This is the final article exploring how cognitive science provides empirical support to the methods of a classical education through a series of six principles about learning. The last two articles can be found here and here. This culminating article seeks to extend learning applications. The final principle we are exploring in this series is that: Learning is fundamentally different early and late in training.
Learners at different stages of learning organize information in fundamentally different ways than one another and use information differently. Having novices try to learn like experts has been tried and found detrimental to their progress. Every artist starts as an amateur. Learning is not linear; it is an effortful undertaking where we progress toward deeper understanding rather than just jumping to the end of the journey.
Novices in any domain focus primarily on surface features of a problem whereas experts focus in on its deeper structure. This happens because experts have such a rich knowledge-base of the domain that they are not distracted by things insignificant to what needs to be focused on. However, novices and those who lack rich knowledge of the domain focus on things that are readily apparent—the surface features—and, as such, need guidance to maximize their learning.
To learn effectively, novices require guidance, interactions with more knowledgeable people, and specific and precise feedback. Experts, however, experience what cognitive scientists call the expertise reversal effect in that their learning thrives in an unguided, ill-structured environment, which is pretty much the polar opposite! See these distinctions for how novices and experts are different in terms of learning:
- Have little relevant background knowledge memorized
- Rely on working memory to solve problems
- Have not memorized procedures of the domain
- See superficial details
- Learn best through explicit instruction
- Struggle to transfer principles to new content
- Have lots of relevant background knowledge memorized
- Rely on long-term memory to solve problems
- Have memorized procedures of the domain
- See underlying structures
- Learn best through discovery approaches
- Are able to transfer principles between related domains
What can we do to enhance learning through the intentional integration of this principle?
- Provide plenty of guidance for most students.
Virtually all of our students are novices or only slightly experienced in any given domain. Thus, it is wise to provide sufficient scaffolding and guidance in order to maximize their learning. One great way to do this is through providing worked examples—detailed step-by-step completed problems done by an expert. Another great way to accomplish this is to ensure that corrective feedback is provided to students that is timely, precise, and points them toward growth.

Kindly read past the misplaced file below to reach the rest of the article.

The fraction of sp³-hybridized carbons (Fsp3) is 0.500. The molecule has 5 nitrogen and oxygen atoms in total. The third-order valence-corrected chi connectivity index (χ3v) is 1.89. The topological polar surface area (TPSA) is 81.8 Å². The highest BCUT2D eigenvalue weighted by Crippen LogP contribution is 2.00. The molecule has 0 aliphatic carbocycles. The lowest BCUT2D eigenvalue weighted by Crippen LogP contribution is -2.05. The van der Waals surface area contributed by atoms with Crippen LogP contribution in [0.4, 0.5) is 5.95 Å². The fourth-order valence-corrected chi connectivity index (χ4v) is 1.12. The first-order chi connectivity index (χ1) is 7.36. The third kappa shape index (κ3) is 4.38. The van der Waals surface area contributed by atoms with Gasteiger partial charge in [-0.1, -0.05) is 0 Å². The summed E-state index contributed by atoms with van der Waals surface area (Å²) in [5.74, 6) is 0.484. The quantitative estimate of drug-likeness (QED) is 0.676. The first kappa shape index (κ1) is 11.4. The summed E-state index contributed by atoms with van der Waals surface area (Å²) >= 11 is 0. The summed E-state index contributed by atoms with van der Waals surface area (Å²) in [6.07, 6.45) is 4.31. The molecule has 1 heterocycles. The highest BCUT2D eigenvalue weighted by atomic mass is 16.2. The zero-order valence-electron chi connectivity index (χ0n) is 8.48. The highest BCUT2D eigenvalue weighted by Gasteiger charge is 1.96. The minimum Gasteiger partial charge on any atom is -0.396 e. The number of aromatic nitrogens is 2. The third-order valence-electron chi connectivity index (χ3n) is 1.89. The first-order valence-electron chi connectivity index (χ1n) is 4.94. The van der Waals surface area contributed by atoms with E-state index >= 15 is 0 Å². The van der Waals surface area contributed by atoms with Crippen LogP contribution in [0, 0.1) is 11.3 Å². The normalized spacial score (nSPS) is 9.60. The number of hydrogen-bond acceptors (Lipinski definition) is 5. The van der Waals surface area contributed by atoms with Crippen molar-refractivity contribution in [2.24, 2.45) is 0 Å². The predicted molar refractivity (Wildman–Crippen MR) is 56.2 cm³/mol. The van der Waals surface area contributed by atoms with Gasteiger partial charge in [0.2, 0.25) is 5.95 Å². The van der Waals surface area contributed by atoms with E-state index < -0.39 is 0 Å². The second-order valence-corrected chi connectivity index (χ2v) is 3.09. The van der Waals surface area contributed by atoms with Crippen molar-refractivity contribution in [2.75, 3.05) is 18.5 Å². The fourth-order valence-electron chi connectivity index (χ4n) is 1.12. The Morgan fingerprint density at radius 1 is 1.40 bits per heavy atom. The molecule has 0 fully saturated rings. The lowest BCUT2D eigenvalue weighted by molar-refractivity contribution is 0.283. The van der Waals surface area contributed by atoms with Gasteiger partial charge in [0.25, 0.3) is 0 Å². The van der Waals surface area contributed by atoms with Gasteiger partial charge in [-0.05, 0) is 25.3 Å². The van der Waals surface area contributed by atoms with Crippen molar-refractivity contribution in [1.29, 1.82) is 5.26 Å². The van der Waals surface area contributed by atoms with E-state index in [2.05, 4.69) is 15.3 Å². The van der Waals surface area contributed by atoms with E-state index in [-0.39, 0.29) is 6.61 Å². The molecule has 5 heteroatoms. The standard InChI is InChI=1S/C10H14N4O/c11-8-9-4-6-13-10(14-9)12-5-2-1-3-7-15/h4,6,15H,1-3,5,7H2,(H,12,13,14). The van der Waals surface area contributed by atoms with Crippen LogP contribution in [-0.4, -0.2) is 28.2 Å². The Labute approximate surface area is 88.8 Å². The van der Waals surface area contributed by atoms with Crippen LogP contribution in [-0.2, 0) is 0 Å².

- As learners become more advanced in a domain, provide inquiry opportunities.
While our students will not become experts in any domain in the overwhelming majority of cases, that does not mean we cannot take advantage of discovery learning opportunities (research indicates that it takes about ten years of deliberate practice in a specific area to become an expert). When we are sure that our learners have sufficient background knowledge in place, we can engage them meaningfully in inquiry and discovery learning experiences that will help them reorganize their knowledge so they start thinking about deep structure. On a small scale, try using analogies, requiring comparison of contrasting cases, and having them systematize information into graphic representations after such knowledge is in place. On a larger scale, provide opportunities for projects that build upon learning and force students to inquire deeper into the domain. In this way you can scaffold them toward how experts learn and nudge them to showcase their understanding and put their own unique signature on it when the time is right!
Ericsson, K.A. & Charness, N. (1994). Expert performance: Its structure and acquisition. American Psychologist, 49(8): 725-747.
Kalyuga, S., Ayres, P., Chandler, P., & Sweller, J. (2003). The expertise reversal effect. Educational Psychologist, 38(1): 23-31.